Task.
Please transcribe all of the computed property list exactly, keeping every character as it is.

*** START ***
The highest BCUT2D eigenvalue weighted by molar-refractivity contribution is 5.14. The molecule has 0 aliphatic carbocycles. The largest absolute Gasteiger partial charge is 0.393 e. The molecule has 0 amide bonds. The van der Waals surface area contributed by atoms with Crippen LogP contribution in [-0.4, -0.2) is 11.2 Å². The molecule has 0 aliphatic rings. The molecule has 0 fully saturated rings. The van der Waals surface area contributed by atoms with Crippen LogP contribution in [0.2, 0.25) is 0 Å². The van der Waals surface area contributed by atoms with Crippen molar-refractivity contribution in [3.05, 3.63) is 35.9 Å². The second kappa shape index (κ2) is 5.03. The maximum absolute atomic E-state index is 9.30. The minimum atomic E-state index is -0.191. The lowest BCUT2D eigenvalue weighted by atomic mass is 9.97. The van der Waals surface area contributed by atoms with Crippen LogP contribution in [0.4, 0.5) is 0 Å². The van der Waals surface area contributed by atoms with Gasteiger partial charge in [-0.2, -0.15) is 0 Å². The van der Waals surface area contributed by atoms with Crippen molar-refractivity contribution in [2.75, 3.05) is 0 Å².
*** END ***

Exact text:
The highest BCUT2D eigenvalue weighted by molar-refractivity contribution is 5.14. The molecule has 0 aliphatic carbocycles. The largest absolute Gasteiger partial charge is 0.393 e. The molecule has 0 amide bonds. The van der Waals surface area contributed by atoms with Crippen LogP contribution in [-0.4, -0.2) is 11.2 Å². The molecule has 0 aliphatic rings. The molecule has 0 fully saturated rings. The van der Waals surface area contributed by atoms with Crippen LogP contribution in [0.2, 0.25) is 0 Å². The van der Waals surface area contributed by atoms with Crippen molar-refractivity contribution in [3.05, 3.63) is 35.9 Å². The second kappa shape index (κ2) is 5.03. The maximum absolute atomic E-state index is 9.30. The minimum atomic E-state index is -0.191. The lowest BCUT2D eigenvalue weighted by atomic mass is 9.97. The van der Waals surface area contributed by atoms with Crippen LogP contribution in [0.4, 0.5) is 0 Å². The van der Waals surface area contributed by atoms with Gasteiger partial charge in [-0.2, -0.15) is 0 Å². The van der Waals surface area contributed by atoms with Crippen molar-refractivity contribution in [2.75, 3.05) is 0 Å².